Rat Studies At Yale University School Of Medicine Suggest A New Class Of Medications For Treating Schizophrenia

August 27, 1998

New Haven, Conn. -- A drug that lowers brain levels of the chemical glutamate -- one of the neurotransmitters responsible for relaying messages between neurons -- can reverse symptoms of a rat model of schizophrenia without apparent side effects, according to a Yale University School of Medicine study.

The research, published in the Aug. 28 issue of the journal Science, suggests a possible new class of medications that could be effective in treating schizophrenia and other psychiatric disorders, such as addiction, which are thought to be associated with abnormal glutamate-mediated neurotransmission.

The study was conduced by Bita Moghaddam, associate professor of psychiatry and neurobiology at Yale School of Medicine, and research associate Barbara W. Adams.

Rats under the influence of PCP, a hallucinogen also known as "angel dust" that causes schizophrenia-like symptoms in healthy people, developed symptoms such as frantic running, incessant head-rolling, and disturbances in memory and attention that are thought to parallel symptoms of schizophrenia in humans. By using a drug that stimulates a specific type of glutamate receptor, the Yale researchers succeeded in reversing these behavioral effects of PCP.

The promising new compound used in the Yale study, called LY354740, is being developed by Eli Lilly & Co. in Indianapolis for treating anxiety and other psychiatric disorders. The drug lowered abnormally high levels of glutamate in the PCP-treated rats by stimulating a subgroup of the metabotropic glutamate receptors (mGluRs). As glutamate levels fell, the rats showed improved working memory and reduced locomotion and head-rolling, Moghaddam reported. The drug worked at a dose that did not reduce brain levels of dopamine, an essential neurotransmitter that is the target of existing medications for schizophrenia.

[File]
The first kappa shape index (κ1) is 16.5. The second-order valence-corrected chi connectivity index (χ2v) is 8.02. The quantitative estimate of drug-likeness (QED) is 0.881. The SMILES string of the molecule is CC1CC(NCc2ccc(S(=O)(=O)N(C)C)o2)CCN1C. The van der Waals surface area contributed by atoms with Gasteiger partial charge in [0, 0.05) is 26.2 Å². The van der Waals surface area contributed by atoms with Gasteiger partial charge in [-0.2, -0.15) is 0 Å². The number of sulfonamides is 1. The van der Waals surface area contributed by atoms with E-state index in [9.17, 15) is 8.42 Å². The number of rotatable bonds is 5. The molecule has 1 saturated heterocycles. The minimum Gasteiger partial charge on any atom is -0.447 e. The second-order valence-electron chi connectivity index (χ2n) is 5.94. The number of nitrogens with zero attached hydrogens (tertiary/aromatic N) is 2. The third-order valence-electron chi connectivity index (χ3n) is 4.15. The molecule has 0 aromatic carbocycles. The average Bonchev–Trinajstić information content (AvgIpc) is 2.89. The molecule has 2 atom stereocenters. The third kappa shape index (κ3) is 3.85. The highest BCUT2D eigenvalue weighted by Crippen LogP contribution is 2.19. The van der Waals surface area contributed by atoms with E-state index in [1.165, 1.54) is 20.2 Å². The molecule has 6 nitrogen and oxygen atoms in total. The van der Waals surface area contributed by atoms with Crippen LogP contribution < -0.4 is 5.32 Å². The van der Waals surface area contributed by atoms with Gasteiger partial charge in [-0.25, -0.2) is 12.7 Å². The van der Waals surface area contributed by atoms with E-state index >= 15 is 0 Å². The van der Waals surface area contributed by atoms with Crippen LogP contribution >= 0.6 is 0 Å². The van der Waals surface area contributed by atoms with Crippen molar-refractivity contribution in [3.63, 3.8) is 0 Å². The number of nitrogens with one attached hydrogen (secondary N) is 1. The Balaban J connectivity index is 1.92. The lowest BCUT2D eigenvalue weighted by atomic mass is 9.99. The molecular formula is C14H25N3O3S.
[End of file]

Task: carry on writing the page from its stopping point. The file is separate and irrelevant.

"By targeting this group of glutamate receptors, we avoided the drawbacks of drugs that appear to produce undesirable side effects by interfering with the normal functioning of dopamine," Moghaddam explained.

Researchers have been searching intensively for a drug that could replace current schizophrenia medications, such as haloperidol, which can have a number of disturbing side-effects, including uncontrollable tremors similar to those in Parkinson's patients. Furthermore, current anti-psychotic drugs offer little relief from other schizophrenia symptoms, such as poor attention spans, jumbled thoughts and difficulty interacting with other people, according to an accompanying "News of the Week" article in the journal Science.

"The metabotropic glutamate receptors could provide important pharmaceutical targets in the treatment of psychiatric disorders associated with increased or decreased glutamate-mediated signaling between neurons," Moghaddam said. She cautioned, however, that the drug might not have the same effect in people, and that PCP-induced symptoms in rats may not accurately reflect symptoms of schizophrenia in humans.

Research was conducted at the West Haven Veterans' Administration Medical Center with funding from the National Institute of Mental Health.

Yale University

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